Spain/Morocco 2011:
Day 11 - Seville, Spain


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Spain/Morocco 2011: [Day 1 - Barcelona, Spain] [Day 2 - Barcelona, Spain] [Day 3 - At Sea] [Day 4 - Gibraltar] [Day 5 - At Sea] [Day 6 - Funchal, Portugal] [Day 7 - Tenerife, Canary Islands] [Day 8 - Arrecife, Canary Islands] [Day 9 - Agadir, Morocco] [Day 10 - Marrakech, Morocco] [Day 11 - Seville, Spain] [Day 12 - At Sea] [Day 13 - Barcelona, Spain] [Day 14 - Andorra]

Tuesday, November 1, 2011: Good morning, Spain! We're back! Again.

OK, maybe not just yet. We were still at sea, and were scheduled to get into Cádiz at 11:00 AM.
OK, now we're really in Spain again for real.
Looking down from our balcony, we watched the Holland America crew set up the gangway for our arrival.
We had a full day tour to Seville, so we were one of the first tours to leave.
Cádiz is on the sea, obviously, and we got a glimpse of it between each highrise, ...
... and again as we turned to head inland.
Cádiz is very nearly an island, surrounded by the ocean and connected to the mainland by a thin strip of land on one side and a long bridge.
It was low tide and these boats looked like they were in danger of being beached.
It was not quite an hour and a half drive to Seville through the beautiful Spanish countryside.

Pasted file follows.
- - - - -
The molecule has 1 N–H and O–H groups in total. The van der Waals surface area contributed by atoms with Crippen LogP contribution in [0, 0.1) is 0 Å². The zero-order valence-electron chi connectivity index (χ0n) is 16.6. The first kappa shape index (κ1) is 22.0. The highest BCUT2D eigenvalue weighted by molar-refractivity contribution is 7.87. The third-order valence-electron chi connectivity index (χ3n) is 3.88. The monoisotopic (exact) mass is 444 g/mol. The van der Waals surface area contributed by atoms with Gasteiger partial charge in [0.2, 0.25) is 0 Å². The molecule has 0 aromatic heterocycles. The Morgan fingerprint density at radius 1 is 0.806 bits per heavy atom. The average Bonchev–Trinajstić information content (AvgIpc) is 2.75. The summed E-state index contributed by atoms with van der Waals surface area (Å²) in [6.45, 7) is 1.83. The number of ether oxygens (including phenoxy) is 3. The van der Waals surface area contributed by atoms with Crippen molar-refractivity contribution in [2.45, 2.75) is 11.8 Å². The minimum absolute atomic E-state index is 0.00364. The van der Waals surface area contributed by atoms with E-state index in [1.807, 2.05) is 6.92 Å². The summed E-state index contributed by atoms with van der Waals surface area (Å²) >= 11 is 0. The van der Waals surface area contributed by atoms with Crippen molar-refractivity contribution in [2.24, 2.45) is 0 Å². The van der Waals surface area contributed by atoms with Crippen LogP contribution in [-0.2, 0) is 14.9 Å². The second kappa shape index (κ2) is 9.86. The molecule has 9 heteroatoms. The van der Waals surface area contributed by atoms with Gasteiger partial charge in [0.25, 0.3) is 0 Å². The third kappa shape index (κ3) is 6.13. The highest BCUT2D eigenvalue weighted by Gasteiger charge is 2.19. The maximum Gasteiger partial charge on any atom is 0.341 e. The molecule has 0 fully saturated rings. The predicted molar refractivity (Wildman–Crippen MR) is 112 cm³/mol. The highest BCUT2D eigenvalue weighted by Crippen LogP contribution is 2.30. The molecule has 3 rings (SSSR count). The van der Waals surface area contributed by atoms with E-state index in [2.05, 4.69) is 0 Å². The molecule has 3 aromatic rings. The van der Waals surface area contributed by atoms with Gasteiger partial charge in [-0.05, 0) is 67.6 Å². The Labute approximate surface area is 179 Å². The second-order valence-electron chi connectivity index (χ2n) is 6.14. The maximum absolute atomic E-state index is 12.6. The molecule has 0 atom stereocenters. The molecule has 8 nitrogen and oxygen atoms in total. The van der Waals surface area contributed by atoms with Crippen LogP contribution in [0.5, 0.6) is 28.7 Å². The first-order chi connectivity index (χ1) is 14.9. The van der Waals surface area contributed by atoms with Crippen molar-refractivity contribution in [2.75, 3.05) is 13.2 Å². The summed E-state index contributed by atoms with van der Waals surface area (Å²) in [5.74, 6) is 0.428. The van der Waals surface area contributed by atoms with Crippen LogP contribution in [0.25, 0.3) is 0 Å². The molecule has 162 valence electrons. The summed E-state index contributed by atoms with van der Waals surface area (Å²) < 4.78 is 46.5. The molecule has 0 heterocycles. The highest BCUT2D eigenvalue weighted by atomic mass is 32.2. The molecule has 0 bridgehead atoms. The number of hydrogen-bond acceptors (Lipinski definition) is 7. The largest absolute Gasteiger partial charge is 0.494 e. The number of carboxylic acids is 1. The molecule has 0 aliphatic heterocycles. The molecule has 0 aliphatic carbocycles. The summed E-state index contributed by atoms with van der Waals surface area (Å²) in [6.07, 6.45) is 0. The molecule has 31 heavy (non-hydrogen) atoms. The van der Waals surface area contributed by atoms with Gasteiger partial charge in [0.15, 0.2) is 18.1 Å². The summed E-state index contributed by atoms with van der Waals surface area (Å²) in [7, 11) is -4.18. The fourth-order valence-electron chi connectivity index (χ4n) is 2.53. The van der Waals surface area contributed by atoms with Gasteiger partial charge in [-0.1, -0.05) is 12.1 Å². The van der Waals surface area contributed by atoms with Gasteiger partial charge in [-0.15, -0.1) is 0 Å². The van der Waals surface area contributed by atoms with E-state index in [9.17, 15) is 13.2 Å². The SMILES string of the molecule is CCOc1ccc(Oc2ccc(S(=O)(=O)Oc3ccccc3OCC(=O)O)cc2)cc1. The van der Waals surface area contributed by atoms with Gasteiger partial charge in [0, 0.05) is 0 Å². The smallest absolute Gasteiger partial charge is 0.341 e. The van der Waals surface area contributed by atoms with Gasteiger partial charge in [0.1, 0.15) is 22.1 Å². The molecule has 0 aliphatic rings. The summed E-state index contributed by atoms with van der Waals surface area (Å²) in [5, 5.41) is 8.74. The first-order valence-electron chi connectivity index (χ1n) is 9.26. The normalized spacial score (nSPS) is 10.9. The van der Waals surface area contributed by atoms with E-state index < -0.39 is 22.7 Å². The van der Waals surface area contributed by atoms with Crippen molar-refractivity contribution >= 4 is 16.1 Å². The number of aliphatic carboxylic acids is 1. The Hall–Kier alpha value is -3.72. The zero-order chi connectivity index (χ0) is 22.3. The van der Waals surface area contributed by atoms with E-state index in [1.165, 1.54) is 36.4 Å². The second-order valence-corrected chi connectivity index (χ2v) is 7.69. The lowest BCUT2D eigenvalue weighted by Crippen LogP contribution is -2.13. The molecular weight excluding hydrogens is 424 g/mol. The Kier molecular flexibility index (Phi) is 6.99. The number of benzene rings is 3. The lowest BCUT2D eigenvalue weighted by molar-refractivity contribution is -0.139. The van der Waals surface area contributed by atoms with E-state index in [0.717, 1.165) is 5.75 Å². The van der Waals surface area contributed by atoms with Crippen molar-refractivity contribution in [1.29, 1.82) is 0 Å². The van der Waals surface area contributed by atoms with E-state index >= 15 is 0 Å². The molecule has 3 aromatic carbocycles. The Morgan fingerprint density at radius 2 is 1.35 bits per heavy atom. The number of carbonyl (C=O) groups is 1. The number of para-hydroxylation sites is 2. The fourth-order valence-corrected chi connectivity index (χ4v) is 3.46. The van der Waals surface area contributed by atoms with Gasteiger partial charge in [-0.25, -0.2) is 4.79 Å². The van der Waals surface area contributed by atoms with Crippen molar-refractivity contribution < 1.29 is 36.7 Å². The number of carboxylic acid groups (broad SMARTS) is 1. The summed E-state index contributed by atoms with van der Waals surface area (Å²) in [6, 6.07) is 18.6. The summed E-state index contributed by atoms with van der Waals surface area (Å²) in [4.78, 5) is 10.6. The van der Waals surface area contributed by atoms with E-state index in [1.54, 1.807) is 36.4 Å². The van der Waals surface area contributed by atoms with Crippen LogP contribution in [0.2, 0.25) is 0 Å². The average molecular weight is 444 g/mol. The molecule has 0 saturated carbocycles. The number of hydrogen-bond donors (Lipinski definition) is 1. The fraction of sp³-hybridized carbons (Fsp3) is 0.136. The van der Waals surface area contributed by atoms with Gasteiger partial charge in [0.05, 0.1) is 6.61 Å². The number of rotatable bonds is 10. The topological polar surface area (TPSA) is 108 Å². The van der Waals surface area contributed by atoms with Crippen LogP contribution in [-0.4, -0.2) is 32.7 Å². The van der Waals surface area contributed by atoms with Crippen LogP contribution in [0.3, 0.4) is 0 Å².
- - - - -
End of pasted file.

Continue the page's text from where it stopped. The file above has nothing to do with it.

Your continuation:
We saw an Osborne bull, one of approximately 90 black bull ads first appearing in the 50s and now turned into a Spanish icon.
More pretty scenery, ...
... and more.
On the outskirts of Seville, we saw a modern office park, ...
... and then the beautiful buildings started to appear.
Even the abandoned buildings were beautiful.
Apparently, Seville has a soccer team and stadium too. Who knew?
On the Paseo de la Palmilla, there is block after block of amazing buildings. Here's one.
Here's another.
Seville hosted the Ibero-American Exposition of 1929, a world's fair, and many gorgeous buildings, called pavillions, were built by different countries. This is the Mexico pavillion.
This is the Colombia pavillion.
This is the Plaza de América in Maria Luisa Park, ...
... the home of these white pigeons, who we were told are descendants of white pigeons released in this park in honor of Eva Peron's visit in 1947.
Here's the Guatemala pavillion.
Our guide, Elena, took us to the Spanish pavillion.
Here's the entrance. Whatever. Looks pretty boring.
Wrong. Once we were inside the large semicircle that makes up the pavillion, we were stunned by how gorgeous it is.
Here's the view from one of the bridges over the small canal, looking to the right, ...
... and here's the view to the left. The structure is a semi-circle, not a circle, despite how it might look in "Star Wars Episode II: Attack of the Clones," a portion of which was filmed here.
The entire building faces the oval plaza with a fountain in the center.
Here's the view looking back from the plaza.
The coolest features of the building are the individual alcoves representing the different provinces of Spain.
Each one features a tile mural depicting an important event in the province's history, ...
... convenient tiled benches for photography poses, ...
... the province's coat of arms, and a tile map of the province.

This panorama shot still can't contain all of the awesomeness.
The corridors of the building should be recognizable to Star Wars fans.
This place is so ridiculously photogenic, we couldn't stop taking pictures.
Here's another section of province alcoves. It boggles the mind to think how much work went into the construction of this place.